Sami Greenbury
Technology, Teaching & Travel

How To Backup your Data

Last Updated: June 2020

People often don’t backup their computer, usually because they “don’t know how”. So now and then I’ve taken to sharing some advice with my social networks (Anyone on my Facebook who’s not backed probably doesn’t sign in!).

If you want to keep your photos, documents, invoices, scans, videos and all the other stuff you accumulate safe (on either Windows, Mac or Linux), consider yourself informed:

Why Backup?

Sooner or later, your computer will stop working. Often it’s something like the screen or some other part and your data is recoverable, but the Hard Drive is also likely to die. When it does, chances of you getting your photos, documents etc back are slim. Hard Drives usually last anywhere between 1 and 10 years, and will often die without warning.

What is a backup?

A backup is a physically separate second copy of your files, if you only have one copy of a photo it is not backed up – likewise if you have two copies on the same device it’s also not backed up. I recommend you have three copies, because then when one storage device stops working you still have a backup until you can replace it (otherwise you’re left without a backup in the mean time).

Types of Backup

On Site Backups

There are two kinds of backup, On Site and Off Site. Sounds businessy but it’s just as relevant at home. On Site backups are great because they’re fast to backup to and restore from, but if you’ve lost your data to theft or a house fire chances are you’ve lost the on-site backup also.

  • USB Stick – Small and portable, great if you’re travelling.
  • External Hard Drive – You get more space for less money.
  • FreeFileSync is useful for automating these backups.

Off Site Backups

Offsite Backups are somewhere else, probably on the Internet/The Cloud (The Cloud is a marketing term for The Internet, don’t get confused between the two)! Chances are you’ll use one of the many services available for this very purpose, both of those listed below are fully automatic and fast.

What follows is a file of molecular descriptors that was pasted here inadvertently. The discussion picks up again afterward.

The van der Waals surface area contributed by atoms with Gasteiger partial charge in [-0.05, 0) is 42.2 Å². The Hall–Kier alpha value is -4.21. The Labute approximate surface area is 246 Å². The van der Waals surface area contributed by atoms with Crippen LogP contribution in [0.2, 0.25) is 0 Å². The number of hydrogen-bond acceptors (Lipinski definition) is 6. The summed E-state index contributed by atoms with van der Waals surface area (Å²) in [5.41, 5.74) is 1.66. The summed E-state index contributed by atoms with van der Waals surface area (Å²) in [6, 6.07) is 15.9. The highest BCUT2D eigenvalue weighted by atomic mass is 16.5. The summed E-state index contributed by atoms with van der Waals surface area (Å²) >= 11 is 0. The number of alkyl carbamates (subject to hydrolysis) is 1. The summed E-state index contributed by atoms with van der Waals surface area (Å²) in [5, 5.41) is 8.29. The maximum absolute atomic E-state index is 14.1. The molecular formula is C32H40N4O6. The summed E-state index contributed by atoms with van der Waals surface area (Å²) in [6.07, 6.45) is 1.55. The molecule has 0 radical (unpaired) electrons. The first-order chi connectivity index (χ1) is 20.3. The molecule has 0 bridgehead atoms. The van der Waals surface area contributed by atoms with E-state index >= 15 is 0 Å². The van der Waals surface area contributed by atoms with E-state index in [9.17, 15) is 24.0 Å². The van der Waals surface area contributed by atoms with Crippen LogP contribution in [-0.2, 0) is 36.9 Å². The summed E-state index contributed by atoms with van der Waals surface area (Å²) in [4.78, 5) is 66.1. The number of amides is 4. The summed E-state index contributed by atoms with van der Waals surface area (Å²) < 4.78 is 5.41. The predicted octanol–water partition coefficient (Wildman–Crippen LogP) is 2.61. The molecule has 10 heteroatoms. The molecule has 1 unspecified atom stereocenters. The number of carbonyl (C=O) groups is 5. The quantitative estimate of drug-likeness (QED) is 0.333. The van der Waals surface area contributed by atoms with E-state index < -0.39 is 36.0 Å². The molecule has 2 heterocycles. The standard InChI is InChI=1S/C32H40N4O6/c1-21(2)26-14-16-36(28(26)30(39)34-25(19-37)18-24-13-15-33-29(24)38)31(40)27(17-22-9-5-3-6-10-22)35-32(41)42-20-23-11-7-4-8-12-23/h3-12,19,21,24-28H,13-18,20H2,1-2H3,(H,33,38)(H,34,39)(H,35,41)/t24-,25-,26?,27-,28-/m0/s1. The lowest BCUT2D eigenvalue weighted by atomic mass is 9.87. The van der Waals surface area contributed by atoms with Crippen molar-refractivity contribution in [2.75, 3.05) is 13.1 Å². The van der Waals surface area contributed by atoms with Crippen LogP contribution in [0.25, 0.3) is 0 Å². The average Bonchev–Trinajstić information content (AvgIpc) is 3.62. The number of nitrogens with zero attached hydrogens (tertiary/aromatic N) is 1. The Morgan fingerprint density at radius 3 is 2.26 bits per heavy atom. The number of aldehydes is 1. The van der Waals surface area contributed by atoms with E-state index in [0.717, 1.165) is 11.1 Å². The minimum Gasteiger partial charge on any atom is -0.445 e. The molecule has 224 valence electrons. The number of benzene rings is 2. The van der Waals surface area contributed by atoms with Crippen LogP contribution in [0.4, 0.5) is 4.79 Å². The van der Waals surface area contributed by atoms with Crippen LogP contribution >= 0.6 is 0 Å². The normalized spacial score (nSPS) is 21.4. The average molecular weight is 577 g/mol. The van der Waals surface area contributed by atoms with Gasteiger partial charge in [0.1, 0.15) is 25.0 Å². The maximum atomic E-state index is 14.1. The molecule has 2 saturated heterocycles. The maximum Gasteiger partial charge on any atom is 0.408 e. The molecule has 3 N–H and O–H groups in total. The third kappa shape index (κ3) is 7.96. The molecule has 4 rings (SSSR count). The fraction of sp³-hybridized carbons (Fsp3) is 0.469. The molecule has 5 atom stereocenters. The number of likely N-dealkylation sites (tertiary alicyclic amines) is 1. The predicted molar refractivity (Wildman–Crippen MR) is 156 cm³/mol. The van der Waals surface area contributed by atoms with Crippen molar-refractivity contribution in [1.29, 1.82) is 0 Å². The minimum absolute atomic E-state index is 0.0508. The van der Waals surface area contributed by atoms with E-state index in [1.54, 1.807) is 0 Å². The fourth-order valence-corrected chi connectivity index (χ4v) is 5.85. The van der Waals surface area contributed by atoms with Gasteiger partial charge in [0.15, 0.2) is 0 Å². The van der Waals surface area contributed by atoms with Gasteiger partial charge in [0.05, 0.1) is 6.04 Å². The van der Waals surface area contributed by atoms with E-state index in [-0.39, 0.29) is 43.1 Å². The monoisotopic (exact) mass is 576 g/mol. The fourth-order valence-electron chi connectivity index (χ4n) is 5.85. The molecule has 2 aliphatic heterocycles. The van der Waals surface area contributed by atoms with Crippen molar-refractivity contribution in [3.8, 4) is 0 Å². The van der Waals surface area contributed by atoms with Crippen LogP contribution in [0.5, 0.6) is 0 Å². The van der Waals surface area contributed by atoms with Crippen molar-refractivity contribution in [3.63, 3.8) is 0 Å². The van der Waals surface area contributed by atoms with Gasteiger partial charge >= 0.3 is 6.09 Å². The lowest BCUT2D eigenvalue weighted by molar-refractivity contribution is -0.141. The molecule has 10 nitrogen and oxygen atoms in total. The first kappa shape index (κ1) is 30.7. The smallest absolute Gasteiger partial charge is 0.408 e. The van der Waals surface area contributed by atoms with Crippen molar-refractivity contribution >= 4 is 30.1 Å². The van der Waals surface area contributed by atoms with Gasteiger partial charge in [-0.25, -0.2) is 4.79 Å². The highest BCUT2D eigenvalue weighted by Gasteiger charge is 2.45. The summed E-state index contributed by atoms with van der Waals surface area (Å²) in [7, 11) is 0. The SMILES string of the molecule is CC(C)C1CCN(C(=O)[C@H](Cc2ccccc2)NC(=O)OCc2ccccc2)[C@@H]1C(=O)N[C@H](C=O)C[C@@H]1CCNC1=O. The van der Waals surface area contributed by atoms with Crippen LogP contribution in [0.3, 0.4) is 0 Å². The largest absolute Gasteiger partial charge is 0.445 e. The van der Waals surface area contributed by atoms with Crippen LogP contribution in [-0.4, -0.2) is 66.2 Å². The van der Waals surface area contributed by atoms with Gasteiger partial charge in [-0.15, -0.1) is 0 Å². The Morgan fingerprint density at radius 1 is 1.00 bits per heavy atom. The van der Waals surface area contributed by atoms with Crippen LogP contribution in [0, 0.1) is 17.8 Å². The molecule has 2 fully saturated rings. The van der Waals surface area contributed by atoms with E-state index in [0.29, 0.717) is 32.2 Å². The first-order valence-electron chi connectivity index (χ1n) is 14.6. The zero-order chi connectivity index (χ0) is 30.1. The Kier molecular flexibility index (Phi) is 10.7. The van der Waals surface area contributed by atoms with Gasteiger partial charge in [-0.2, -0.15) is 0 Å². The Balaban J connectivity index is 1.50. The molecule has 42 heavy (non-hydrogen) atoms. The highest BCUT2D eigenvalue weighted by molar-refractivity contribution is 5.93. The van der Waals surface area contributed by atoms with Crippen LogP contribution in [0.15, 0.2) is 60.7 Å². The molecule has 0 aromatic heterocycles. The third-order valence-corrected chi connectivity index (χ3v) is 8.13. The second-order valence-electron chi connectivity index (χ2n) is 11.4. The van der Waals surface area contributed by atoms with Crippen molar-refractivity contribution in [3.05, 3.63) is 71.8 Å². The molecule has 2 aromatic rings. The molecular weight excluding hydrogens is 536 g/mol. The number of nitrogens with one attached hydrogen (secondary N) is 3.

Some of these are referral links. My opinion of any service is unaffected by the results of any referral options. – but where available I’ve included them because usually we both get a bonus for using one.

  • Free for up to 2GB (although you can earn more by inviting friends and other things)
  • Install it on more than one machine and you get an on-site backup too (since it syncs your files)
  • Gets quite pricey if you want more than 2GB
  • You have to store your files in your Dropbox folder, which means a slight change to the way you work

  • Very easy to use
  • Also backs up to an external drive
  • Seems to be very reliable
  • Lots of restore options
  • Keeps backups for 60 days
  • Has a business package, so you can use the same at home and work
  • Gets quite expensive after 125GB
  • The interface is quite sluggish

OneDrive (and Microsoft Office 365)

  • If you’re buying Office 365, you get 1TB of OneDrive storage included
  • Online editing
  • Integrates well with Windows and Office
  • If you edit the same file on multiple devices it’s not always 100% clear whether you’re editing the latest version of a file.
  • Microsoft may monitor your files for (potentially) illegal files and may take action (source). Other services might do this too – and just haven’t been caught.